Steels are sagging, valves sticking, fillers over-filling, pipes leaking,
gauges sticking. Safety procedures fail. Alert systems remain stubbornly
It shouldn't be this way. Every Chief Executive will tell you that
their company’s number one priority is safety. Building and planning
regulations have succeeded in minimizing fire hazards. Risk assessments
inform every conceivable area of health and safety at work and play. Yet
right now our energy industry infrastructure is suffering a series of
catastrophic shocks that is starting to look unstoppable.
Some of these disasters are baffling, not least because they are happening
at a time of soaring prices and massive oil wealth - a time when the pressure
to cut corners ought to be minimal. Take the investigation into the ‘UK’s
biggest peace time explosion’, the Buncefield explosion of December
2005. Investigators are unable to explain why the greatest blast damage
to buildings was in the vicinity of the nearby open air car parks. The
report states that ‘The magnitude of the overpressures generated
in the open areas of the … car parks is not consistent with current
understanding of vapour cloud explosions'. This assertion sheds doubt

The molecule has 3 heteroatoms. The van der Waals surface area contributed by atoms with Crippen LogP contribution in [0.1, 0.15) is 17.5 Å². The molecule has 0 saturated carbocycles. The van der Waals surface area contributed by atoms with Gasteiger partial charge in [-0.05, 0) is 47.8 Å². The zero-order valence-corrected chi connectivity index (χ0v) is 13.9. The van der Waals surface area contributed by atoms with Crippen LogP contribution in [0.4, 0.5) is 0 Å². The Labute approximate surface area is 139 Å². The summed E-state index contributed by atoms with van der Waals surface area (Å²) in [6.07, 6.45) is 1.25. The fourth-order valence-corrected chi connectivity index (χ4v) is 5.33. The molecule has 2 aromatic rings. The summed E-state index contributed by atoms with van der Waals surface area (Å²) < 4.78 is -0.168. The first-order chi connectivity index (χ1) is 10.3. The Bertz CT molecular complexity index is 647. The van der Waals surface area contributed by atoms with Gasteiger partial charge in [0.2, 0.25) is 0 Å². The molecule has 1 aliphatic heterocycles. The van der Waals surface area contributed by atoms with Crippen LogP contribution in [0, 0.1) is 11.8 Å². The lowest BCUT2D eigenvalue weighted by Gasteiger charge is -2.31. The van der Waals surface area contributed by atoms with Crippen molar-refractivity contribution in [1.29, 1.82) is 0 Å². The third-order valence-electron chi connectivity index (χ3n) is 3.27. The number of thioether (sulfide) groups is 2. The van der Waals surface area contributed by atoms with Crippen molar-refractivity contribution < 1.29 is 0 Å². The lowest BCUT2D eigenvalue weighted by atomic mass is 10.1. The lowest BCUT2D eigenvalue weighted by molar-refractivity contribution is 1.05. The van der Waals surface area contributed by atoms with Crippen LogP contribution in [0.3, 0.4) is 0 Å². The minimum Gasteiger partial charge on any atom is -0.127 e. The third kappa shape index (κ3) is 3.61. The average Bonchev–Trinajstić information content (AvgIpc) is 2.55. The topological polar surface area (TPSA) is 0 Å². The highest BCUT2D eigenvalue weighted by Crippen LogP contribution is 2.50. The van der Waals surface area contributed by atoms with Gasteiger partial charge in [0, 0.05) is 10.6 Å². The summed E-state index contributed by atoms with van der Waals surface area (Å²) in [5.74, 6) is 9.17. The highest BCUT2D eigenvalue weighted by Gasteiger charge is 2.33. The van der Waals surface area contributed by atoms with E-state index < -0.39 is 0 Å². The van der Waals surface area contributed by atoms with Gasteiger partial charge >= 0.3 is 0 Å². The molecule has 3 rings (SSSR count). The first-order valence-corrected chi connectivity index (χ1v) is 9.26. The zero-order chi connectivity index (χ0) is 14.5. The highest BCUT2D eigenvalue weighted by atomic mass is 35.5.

on the validity of the reports own reading of events*1.
In New York in February 2003, residents were woken up 30 miles away
by a massive blast at the oil and gas facility on Staten Island*2.
An explosion at the Ghislenghien plant in Belgium in July 2004 'sent huge
fireballs into the air, flung bodies hundreds of yards, burned two factories
and left a large crater between them'*3.
The Texas City refinery blast, where 14 people died in March 2005, was
punctuated by a ‘sonic boom’ and ‘The aftermath of the
blast left a gaping hole in the earth, while chunks of charred metal littered
the ground’*4. Then the explosion on
Rough off the Yorkshire coast in February 2006 was so damaging that the
gas storage facility was shut down for 3 months*5.
Though barely reported, this presented the most serious threat to the
UK’s winter gas supplies in a very long time. Local authorities
in England were warned to prepare for shortages. But the shocks continued.
Pipeline corrosion in March 2006 allowed some 267,000 gallons of oil to
spill out onto the Alaskan ice*6. The blast
from the chemical works at Billingham on Teeside in May 2006 was heard
20 miles away*7. Then, on 7 August 2006,
the temporary closure of the Prudhoe Bay oil facility was announced. Due
to rust. In response, oil prices in London climbed to record highs of
$78 per barrel*8.
Old age? Corrosion – networks and facilities allowed to fall
into disrepair? Is this the obvious conclusion to draw from this accelerating
sequence of energy industry shocks? Or, is there enough evidence here
to suggest a pattern
– a series of rude awakenings?